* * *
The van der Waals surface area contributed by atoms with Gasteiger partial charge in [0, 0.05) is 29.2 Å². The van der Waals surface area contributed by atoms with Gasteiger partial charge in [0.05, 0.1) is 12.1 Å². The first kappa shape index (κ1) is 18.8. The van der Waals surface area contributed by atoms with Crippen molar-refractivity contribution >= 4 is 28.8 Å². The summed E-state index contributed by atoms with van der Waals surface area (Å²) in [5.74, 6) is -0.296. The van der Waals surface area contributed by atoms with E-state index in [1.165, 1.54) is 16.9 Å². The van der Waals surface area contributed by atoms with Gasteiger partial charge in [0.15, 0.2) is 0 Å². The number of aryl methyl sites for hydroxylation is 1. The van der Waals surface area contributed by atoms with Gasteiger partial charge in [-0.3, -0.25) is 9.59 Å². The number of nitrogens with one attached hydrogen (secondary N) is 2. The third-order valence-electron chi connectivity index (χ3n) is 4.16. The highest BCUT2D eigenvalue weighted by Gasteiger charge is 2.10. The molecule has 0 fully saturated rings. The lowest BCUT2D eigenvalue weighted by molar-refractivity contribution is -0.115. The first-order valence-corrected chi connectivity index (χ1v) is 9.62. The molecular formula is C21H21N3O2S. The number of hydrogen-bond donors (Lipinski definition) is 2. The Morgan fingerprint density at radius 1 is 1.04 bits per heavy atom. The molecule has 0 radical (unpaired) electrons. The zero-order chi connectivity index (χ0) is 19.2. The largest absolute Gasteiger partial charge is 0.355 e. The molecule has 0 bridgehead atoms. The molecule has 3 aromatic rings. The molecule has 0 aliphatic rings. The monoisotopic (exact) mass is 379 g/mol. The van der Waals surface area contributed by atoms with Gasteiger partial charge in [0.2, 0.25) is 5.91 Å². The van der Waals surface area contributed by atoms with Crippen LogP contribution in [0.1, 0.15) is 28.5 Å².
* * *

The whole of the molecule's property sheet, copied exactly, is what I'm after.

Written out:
The van der Waals surface area contributed by atoms with Gasteiger partial charge in [0, 0.05) is 29.2 Å². The van der Waals surface area contributed by atoms with Gasteiger partial charge in [0.05, 0.1) is 12.1 Å². The first kappa shape index (κ1) is 18.8. The van der Waals surface area contributed by atoms with Crippen molar-refractivity contribution >= 4 is 28.8 Å². The summed E-state index contributed by atoms with van der Waals surface area (Å²) in [5.74, 6) is -0.296. The van der Waals surface area contributed by atoms with E-state index in [1.165, 1.54) is 16.9 Å². The van der Waals surface area contributed by atoms with Gasteiger partial charge in [0.15, 0.2) is 0 Å². The number of aryl methyl sites for hydroxylation is 1. The van der Waals surface area contributed by atoms with Gasteiger partial charge in [-0.3, -0.25) is 9.59 Å². The number of nitrogens with one attached hydrogen (secondary N) is 2. The third-order valence-electron chi connectivity index (χ3n) is 4.16. The highest BCUT2D eigenvalue weighted by Gasteiger charge is 2.10. The molecule has 0 fully saturated rings. The lowest BCUT2D eigenvalue weighted by molar-refractivity contribution is -0.115. The first-order valence-corrected chi connectivity index (χ1v) is 9.62. The molecular formula is C21H21N3O2S. The number of hydrogen-bond donors (Lipinski definition) is 2. The Morgan fingerprint density at radius 1 is 1.04 bits per heavy atom. The molecule has 0 radical (unpaired) electrons. The zero-order chi connectivity index (χ0) is 19.2. The largest absolute Gasteiger partial charge is 0.355 e. The molecule has 0 bridgehead atoms. The molecule has 3 aromatic rings. The molecule has 0 aliphatic rings. The monoisotopic (exact) mass is 379 g/mol. The van der Waals surface area contributed by atoms with Gasteiger partial charge in [0.2, 0.25) is 5.91 Å². The van der Waals surface area contributed by atoms with Crippen LogP contribution in [0.1, 0.15) is 28.5 Å².